Portulacaceae

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Portulacaceae
Harvey J Jackson Portulaca 2019.jpg
A Large array of Portulaca umbraticola and Portulaca oleracea (Middle right)
Scientific classification e
Kingdom: Plantae
Clade: Tracheophytes
Clade: Angiosperms
Clade: Eudicots
Order: Caryophyllales
Family: Portulacaceae
Juss.[1]
Genera

The Portulacaceae are a family of flowering plants, comprising 115 species in a single genus Portulaca.[2] Formerly some 20 genera with about 500 species, were placed there, but it is now restricted to encompass only one genus, the other genera being placed elsewhere. The family has been recognised by most taxonomists, and is also known as the purslane family. It has a cosmopolitan distribution, with the highest diversity in semiarid regions of the Southern Hemisphere in Africa, Australia, and South America, but with a few species also extending north into Arctic regions. The family is very similar to the Caryophyllaceae, differing in the calyx, which has only two sepals.

The APG II system (2003; unchanged from the APG system of 1998) assigns it to the order Caryophyllales in the clade core eudicots. In the APG III system, several genera were moved to the Montiaceae, Didiereaceae, Anacampserotaceae and Talinaceae, thus making the family monotypic and only containing the genus Portulaca.[1]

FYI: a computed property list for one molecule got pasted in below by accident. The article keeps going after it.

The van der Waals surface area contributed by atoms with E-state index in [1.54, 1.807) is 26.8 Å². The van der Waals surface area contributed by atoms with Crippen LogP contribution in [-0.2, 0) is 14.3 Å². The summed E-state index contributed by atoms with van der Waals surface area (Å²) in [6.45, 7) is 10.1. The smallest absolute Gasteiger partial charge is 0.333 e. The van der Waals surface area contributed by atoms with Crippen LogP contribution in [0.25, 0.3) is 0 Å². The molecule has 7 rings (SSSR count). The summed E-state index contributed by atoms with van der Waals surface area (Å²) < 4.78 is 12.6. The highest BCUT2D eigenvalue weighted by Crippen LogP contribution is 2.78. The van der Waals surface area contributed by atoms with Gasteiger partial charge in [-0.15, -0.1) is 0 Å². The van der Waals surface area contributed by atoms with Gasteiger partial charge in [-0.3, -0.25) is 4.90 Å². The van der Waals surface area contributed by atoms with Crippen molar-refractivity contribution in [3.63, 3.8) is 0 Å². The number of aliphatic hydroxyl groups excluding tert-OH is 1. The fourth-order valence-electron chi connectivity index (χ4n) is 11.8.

Portulaca 'All Aglow'

USES

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Common purslane (Portulaca oleracea) is widely consumed as an edible plant, and in some areas it is invasive. Portulaca grandiflora is a well-known ornamental garden plant. Purslanes are relished by chickens. Some Portulaca species are used as food plants by the larvae of some Lepidoptera species including the nutmeg moth (Hadula trifolii).

Species[edit]

The following species are accepted:[3]

Formerly placed here[edit]

Pink Portulaca Flower from volunteer plant growing in a pot indoors

Gallery[edit]

References[edit]

  1. ^ a b Angiosperm Phylogeny Group (2009). "An update of the Angiosperm Phylogeny Group classification for the orders and families of flowering plants: APG III" (PDF). Botanical Journal of the Linnean Society. 161 (2): 105–121. doi:10.1111/j.1095-8339.2009.00996.x. Retrieved 2013-07-06.
  2. ^ Christenhusz, M. J. M.; Byng, J. W. (2016). "The number of known plants species in the world and its annual increase". Phytotaxa. 261 (3): 201–217. doi:10.11646/phytotaxa.261.3.1.
  3. ^ "Portulaca L." Plants of the World Online. Board of Trustees of the Royal Botanic Gardens, Kew. Retrieved 22 June 2021.

External links[edit]


References[edit]